Self-taught Rubik’s Cube wiz can solve them in a flash

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OVERLAND PARK, Kan. -- This week's Reaching 4 Excellence young achiever has a fascination with science, technology, engineering and math. He puts all those skill-sets together in an activity that he's getting a lot of attention for. Tyler Specht is a Rubik's Cube-solving genius.

"On the Rubik's Cube, I currently average about 12 seconds," Specht said.

The Aubry Bend Middle School student is the king of the cube.

"My best solve ever is 7.11 seconds," he said.

The 13-year-old self-taught wiz averages 13-seconds at competitions. He holds the state records for skewb and best time. His story dates back to 2014 when his brother got a Rubik's Cube in November for his birthday, and after seeing a video of one being solved, he made it his goal, to learn how to solve one too.

"I decided, 'hey, I want to be able to solve one of those,'" he said.

It only took one month. For christmas, he asked his parents for parts to build a robot. He got them, and soon after, built one that he could compete against for speed.

"I raced it and sometimes I lost, so I wanted to get faster and beat the robot every time," he said.

His passion for the Rubik's Cube led him to research algorithms to use in solving the puzzle. That research is continuing today.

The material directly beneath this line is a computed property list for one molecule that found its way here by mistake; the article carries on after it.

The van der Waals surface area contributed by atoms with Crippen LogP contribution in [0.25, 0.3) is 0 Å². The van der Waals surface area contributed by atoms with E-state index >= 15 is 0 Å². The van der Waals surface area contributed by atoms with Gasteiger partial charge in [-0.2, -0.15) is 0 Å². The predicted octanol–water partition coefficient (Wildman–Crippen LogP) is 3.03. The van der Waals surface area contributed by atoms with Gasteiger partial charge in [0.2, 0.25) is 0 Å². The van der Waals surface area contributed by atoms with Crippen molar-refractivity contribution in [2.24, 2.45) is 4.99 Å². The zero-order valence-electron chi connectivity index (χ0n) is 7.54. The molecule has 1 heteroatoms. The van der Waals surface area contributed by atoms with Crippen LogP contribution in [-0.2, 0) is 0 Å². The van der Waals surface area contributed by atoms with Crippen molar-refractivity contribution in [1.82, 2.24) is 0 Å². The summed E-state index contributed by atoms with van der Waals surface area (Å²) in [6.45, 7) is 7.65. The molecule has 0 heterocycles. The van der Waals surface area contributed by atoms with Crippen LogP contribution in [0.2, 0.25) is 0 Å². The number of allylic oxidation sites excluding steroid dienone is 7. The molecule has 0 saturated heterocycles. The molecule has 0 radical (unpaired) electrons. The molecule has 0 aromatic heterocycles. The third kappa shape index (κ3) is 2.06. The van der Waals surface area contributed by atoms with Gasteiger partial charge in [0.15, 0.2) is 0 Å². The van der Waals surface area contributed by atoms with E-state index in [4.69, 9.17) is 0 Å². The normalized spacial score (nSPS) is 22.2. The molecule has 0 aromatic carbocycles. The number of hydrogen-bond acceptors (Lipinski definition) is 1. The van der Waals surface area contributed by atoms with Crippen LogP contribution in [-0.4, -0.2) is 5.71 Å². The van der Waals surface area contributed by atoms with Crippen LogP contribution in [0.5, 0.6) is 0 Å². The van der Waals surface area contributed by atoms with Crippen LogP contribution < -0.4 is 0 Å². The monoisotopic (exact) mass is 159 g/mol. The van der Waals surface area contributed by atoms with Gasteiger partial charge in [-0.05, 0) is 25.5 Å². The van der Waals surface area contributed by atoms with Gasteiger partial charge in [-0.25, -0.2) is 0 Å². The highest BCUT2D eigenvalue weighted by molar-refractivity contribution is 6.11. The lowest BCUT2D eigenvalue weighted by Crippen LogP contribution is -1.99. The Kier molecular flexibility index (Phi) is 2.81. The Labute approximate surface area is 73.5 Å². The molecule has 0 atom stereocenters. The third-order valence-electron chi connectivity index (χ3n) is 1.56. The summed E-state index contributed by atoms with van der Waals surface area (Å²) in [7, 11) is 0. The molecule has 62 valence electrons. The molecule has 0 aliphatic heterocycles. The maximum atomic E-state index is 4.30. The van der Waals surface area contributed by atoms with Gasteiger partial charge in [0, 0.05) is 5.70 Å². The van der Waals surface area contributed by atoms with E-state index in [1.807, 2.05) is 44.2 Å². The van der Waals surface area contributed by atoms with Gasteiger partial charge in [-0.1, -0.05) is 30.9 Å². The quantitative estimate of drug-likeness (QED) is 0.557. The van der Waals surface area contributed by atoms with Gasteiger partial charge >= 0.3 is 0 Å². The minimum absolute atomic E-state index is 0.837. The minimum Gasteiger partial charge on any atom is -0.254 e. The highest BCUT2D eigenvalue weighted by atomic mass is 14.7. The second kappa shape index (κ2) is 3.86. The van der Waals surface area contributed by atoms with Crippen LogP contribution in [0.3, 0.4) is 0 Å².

"Orient the top edges of the cube. There are no algorithm sets for that so I am currently looking for algorithms for that," he explained.

He recently designed his first robotics competition at his middle school.

"This is the first time I've ever organized and it's a great experience," he said.

Specht practices daily to hone his skills -- saying he's always focused on solving puzzles.

Whenever I see a cube, any type of cube in public, I think of Rubik's Cubes," he said.

In the past 18 months he's taken part in seven competitions and created a Rubik's Cube club at his school.

A fun fact -- Specht can actually solve certain Rubik's Cubes blindfolded.

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